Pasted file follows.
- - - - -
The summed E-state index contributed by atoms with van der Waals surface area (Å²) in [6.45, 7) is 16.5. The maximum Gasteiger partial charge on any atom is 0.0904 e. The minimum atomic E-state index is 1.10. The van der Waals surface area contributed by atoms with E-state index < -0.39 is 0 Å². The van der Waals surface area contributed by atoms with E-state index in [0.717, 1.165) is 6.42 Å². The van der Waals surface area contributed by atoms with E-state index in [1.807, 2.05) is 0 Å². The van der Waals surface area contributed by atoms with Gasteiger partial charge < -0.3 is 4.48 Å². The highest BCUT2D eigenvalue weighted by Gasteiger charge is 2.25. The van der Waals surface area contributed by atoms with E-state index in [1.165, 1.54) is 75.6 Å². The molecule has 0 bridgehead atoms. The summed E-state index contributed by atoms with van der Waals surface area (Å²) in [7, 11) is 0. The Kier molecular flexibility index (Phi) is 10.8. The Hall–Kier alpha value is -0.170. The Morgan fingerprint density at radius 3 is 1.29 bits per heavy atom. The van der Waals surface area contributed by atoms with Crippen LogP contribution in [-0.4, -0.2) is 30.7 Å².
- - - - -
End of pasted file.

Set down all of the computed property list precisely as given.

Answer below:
The summed E-state index contributed by atoms with van der Waals surface area (Å²) in [6.45, 7) is 16.5. The maximum Gasteiger partial charge on any atom is 0.0904 e. The minimum atomic E-state index is 1.10. The van der Waals surface area contributed by atoms with E-state index < -0.39 is 0 Å². The van der Waals surface area contributed by atoms with E-state index in [0.717, 1.165) is 6.42 Å². The van der Waals surface area contributed by atoms with E-state index in [1.807, 2.05) is 0 Å². The van der Waals surface area contributed by atoms with Gasteiger partial charge < -0.3 is 4.48 Å². The highest BCUT2D eigenvalue weighted by Gasteiger charge is 2.25. The van der Waals surface area contributed by atoms with E-state index in [1.165, 1.54) is 75.6 Å². The molecule has 0 bridgehead atoms. The summed E-state index contributed by atoms with van der Waals surface area (Å²) in [7, 11) is 0. The Kier molecular flexibility index (Phi) is 10.8. The Hall–Kier alpha value is -0.170. The Morgan fingerprint density at radius 3 is 1.29 bits per heavy atom. The van der Waals surface area contributed by atoms with Crippen LogP contribution in [-0.4, -0.2) is 30.7 Å².